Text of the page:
Expert Answers Factual Answers to Your Sexual Health Questions
How good is the Pill at preventing pregnancy?
When used correctly, the Centers for Diseases Control and Prevention (CDC) report that the Pill is up to 99% effective. However, in the real world, people sometimes skip pills or don’t follow instructions...so birth control pills fail about 8% of the time.
In other words, in studies that have looked at birth control effectiveness, out of 100 couples who used birth control pills for a year as their only form of contraception, eight of those couples ended up becoming pregnant.
Because you and your girlfriend have been using condoms in addition to birth control pills, the risk of an unintended pregnancy is low. However, that assumes that your girlfriend has been taking her birth control pills daily, at close to the same time every day.
You asked if you should look into the morning after pill, also called emergency contraception (EC). EC is a larger dose of hormones similar to those in birth control pills, but it’s not meant to be used as a regular form of birth control...and, as you probably know, it should only be used if your regular form of birth control fails.
Because your girlfriend is already taking birth control pills, using EC probably isn’t necessary. That said, if she hasn’t been on the Pill for very long, or if she hasn’t been taking the pills consistently, and your condom slipped off during sex, one of your options to prevent potential pregnancy would be the morning after pill. In most states, EC is available to people 17 and older without a prescription.
Your girlfriend may also want to take a home pregnancy test, and confirm the results with her doctor.
One more thing for you to consider...
It sounds like you were using a condom to prevent pregnancy, but what about STDs? Condoms and dental dams are the best way to reduce the risk of spreading sexually transmitted diseases (STDs), so I commend you for being smart about both pregnancy and STD protection. But if you or your girlfriend have ever had sexual contact with someone else, you may want to get tested for common STDs.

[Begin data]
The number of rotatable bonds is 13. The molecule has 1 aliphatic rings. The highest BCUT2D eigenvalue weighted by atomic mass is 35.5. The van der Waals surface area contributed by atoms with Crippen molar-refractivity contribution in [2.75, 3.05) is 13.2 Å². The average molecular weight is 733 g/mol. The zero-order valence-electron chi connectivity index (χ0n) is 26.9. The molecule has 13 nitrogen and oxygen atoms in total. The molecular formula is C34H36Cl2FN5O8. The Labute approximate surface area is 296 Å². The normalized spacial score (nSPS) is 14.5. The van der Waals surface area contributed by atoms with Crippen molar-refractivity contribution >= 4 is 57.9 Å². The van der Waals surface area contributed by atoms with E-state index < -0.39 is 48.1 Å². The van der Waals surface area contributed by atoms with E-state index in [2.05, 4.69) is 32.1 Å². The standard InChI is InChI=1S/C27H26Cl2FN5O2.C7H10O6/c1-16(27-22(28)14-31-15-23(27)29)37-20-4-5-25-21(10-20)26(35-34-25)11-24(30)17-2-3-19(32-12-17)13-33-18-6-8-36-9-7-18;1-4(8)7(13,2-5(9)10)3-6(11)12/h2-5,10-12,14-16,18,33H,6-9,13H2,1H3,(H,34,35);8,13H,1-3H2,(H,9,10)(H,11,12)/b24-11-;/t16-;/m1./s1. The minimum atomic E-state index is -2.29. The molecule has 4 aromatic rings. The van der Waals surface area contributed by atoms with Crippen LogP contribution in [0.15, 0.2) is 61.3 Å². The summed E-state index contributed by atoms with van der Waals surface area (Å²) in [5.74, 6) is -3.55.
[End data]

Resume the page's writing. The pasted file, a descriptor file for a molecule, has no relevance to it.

Remember, most STDs don’t cause symptoms right away, but some can cause lasting health problems without proper treatment. Once you know each other’s STD status, you’ll be better informed to take care of each other’s sexual health.
For information about STD risks, symptoms, prevention and treatment, check out our Expert Guide to STD Basics.
Thanks again for writing in, and I wish you and your girlfriend the best of health.
Dr. Oldson is Medical Director of the Analyte Physicians Group. She is on staff at Northwestern Memorial Hospital, as well as Clinical Instructor at the Feinberg School of Medicine, Northwestern University. Her areas of expertise include STDs (with a particular clinical emphasis on herpes), women's health, preventive medicine, diabetes, obesity and weight management, and mood and anxiety disorders. Dr. Oldson was educated at Rush Medical College and completed her residency at Rush-Presbyterian-St. Luke's Medical Center in Chicago, IL.